The FSO Safer, a 45-year-old oil tanker, is floating aimlessly on the Red Sea that borders the shores of countries like Egypt, Jordan, Sudan, Djibouti, and Yemen. The rotting oil tanker was abandoned out in the sea back in 2017 filled with about 1.1 million barrels of oil poised to spill into the waters at any moment according to The New Yorker, worsening an already dire humanitarian crisis in the region.
The more than 1 million barrels equal four times the amount of oil released by the massive Exxon Valdez spill in the Gulf of Alaska in 1989 polluted over 1,000 miles (more than 2,000 kilometers) of shoreline. The spill was so severe that in 1990 Congress passed the Oil Pollution Act, which created procedures for responding to future spills and established the legal liabilities of responsible parties following oil spills, in response.
The tanker is moored off the coast of Yemen, a country that is in the throes of a humanitarian crisis due to an ongoing six year civil war. According to UNICEF, more than 20 million people are in need of help, including more than 11 million children. More than 2 million children under the age of five are experiencing acute malnutrition and more than 8 million do not have access to safe water.
And if the deteriorating oil tanker spills more its contents of over 40 million gallons of oil, more than 8 million people will be cut off from safe running water and the region’s fishing stock will be destroyed, The Guardian reported.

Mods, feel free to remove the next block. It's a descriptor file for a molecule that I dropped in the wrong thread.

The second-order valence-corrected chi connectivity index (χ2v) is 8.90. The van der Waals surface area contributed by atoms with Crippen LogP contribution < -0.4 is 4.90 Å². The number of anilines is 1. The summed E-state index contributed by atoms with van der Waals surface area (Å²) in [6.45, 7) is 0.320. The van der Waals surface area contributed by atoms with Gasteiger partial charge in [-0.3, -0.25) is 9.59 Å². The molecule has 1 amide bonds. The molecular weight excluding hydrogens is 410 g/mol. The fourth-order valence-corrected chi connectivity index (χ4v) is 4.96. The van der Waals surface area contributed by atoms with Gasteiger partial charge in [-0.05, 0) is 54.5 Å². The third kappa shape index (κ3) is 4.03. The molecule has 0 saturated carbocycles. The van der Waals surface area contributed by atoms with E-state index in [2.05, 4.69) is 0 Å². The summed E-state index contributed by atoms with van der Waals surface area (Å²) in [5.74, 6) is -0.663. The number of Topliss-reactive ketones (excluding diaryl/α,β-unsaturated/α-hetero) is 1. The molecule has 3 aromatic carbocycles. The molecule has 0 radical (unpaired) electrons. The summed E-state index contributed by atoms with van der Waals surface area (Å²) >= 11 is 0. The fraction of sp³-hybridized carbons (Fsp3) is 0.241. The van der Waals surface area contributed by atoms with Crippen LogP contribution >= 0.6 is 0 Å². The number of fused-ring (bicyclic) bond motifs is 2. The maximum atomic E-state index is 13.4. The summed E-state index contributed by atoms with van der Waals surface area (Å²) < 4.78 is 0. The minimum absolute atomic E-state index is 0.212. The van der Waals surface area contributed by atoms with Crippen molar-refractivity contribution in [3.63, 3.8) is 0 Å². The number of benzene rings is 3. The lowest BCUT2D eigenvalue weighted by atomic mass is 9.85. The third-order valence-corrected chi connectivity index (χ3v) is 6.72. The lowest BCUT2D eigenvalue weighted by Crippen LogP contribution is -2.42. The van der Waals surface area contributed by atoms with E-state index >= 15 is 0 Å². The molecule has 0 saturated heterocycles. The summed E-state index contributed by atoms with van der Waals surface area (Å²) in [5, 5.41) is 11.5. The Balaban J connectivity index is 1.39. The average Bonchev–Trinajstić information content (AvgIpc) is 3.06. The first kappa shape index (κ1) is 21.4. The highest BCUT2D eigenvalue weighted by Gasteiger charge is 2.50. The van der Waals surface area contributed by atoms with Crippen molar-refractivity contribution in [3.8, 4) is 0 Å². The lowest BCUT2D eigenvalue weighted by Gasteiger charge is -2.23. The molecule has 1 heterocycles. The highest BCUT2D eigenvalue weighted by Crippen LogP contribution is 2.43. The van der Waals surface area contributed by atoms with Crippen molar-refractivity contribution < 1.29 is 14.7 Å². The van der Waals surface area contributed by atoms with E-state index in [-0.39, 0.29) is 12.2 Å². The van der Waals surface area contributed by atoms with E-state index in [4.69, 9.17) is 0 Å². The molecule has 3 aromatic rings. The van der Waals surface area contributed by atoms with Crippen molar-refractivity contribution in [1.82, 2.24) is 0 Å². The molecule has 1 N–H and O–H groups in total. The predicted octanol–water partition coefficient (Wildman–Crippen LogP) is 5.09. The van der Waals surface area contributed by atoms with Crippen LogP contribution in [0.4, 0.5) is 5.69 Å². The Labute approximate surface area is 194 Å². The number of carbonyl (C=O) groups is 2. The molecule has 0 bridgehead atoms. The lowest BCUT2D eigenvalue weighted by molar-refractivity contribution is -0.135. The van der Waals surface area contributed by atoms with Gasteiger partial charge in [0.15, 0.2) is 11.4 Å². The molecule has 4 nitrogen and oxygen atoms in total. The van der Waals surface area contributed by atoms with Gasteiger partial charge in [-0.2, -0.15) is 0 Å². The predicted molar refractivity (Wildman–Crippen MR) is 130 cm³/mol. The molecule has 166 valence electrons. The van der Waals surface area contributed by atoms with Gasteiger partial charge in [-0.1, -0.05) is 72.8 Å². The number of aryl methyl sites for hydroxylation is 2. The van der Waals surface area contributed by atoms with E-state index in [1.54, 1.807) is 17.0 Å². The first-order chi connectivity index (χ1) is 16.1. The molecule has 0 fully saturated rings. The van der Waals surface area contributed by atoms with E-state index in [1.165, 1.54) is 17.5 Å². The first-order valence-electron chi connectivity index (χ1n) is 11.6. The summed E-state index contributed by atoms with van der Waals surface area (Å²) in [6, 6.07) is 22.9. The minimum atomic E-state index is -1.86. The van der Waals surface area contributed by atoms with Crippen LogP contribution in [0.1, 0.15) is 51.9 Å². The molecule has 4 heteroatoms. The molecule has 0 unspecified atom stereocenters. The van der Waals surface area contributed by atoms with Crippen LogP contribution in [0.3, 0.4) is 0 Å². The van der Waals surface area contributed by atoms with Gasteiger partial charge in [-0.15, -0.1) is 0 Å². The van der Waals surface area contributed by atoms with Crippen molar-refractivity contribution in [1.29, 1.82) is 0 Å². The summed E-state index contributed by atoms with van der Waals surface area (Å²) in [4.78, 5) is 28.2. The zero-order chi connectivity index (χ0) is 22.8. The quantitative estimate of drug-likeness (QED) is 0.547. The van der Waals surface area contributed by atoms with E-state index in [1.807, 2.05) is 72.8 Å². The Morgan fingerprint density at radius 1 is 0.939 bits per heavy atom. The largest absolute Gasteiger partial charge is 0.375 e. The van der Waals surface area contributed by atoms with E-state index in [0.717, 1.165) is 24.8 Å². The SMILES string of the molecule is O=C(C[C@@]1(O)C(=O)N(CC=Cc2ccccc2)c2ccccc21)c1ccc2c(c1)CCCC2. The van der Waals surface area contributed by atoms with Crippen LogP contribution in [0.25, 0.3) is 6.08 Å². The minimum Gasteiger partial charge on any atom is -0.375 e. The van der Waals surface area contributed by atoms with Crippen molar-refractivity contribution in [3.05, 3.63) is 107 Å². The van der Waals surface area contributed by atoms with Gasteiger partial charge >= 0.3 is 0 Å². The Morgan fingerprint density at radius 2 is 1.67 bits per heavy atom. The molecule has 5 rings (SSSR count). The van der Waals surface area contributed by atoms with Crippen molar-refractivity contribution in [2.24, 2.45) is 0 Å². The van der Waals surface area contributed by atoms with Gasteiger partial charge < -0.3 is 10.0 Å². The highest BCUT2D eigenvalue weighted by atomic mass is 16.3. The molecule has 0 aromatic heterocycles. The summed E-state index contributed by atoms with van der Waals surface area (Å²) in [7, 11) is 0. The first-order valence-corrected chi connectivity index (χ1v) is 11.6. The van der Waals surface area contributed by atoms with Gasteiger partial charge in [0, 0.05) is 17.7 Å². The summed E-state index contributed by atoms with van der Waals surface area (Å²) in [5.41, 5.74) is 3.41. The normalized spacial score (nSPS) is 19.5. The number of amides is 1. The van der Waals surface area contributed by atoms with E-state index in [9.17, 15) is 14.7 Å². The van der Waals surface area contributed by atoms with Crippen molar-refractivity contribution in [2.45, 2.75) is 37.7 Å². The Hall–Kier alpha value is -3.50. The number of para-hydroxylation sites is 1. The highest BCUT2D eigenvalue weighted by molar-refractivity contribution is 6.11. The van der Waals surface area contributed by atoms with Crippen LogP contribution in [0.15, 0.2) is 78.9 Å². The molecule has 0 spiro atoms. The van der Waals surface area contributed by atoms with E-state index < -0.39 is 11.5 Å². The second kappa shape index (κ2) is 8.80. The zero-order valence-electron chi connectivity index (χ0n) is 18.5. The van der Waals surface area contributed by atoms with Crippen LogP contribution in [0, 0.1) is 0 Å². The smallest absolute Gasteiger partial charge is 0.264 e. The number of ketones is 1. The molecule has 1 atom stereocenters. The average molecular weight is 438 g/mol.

Researchers from the Stanford University School of Medicine published a study earlier this month on how the highly likely spill could lead to public health effects in Yemen and neighboring countries in Nature Sustainability. The researchers found that when the oil spill happens, the risk of cardiovascular and respiratory hospitalizations for theYemeni population will increase by about six percent to more than 40 percent. Cleanup workers could experience a more than 500 percent increased risk of “cardiovascular and respiratory hospitalizations due to inhalation of fine particulate matter.”
“We knew of course that there would be some negative impacts of an oil spill, but were surprised by how many people would be impacted in the majority of our scenarios,” David Rehkopf, an associate professor of epidemiology and population health and co-director of the Stanford Center for Population Health Sciences told Stanford Medicine News Center.
Benjamin Huynh, a public health researcher and one of the study authors explains that the humanitarian crisis is going to make avoiding a spill harder as well as complicating clean up processes. Neither scenario will go well for people in the region.
“The most surprising thing to me was how ineffective [clean up efforts] are,” he says. “If you look at previous times like the big major ones, like Deepwater Horizon, or Exxon Valdez, like, only like 10 to 15 percent of the oil ever gets cleaned up or recovered. Most of it just lingers in the ocean and it just stays there and nature just has to do with it.”
Using data from previous spills and historical environmental data of tides in the Red Sea, Huynh and other researchers deduced that even in an optimistic scenario, the spill will affect millions of people’s health and livelihoods. The spill will further hurt access to food for Yemen, which could compound already existing humanitarian issues, in turn stressing nearby countries that will need to accommodate their own water and food supplies in response to the incoming spill, he says.
“[The largest takeaway was] how striking the human toll of this will be in most scenarios,” he says. “The scale of it was pretty staggering. Being like, my number, nearly 10 million like losing water, like 6 million losing food… in the larger context of the war [the spill] is almost like an inevitability.”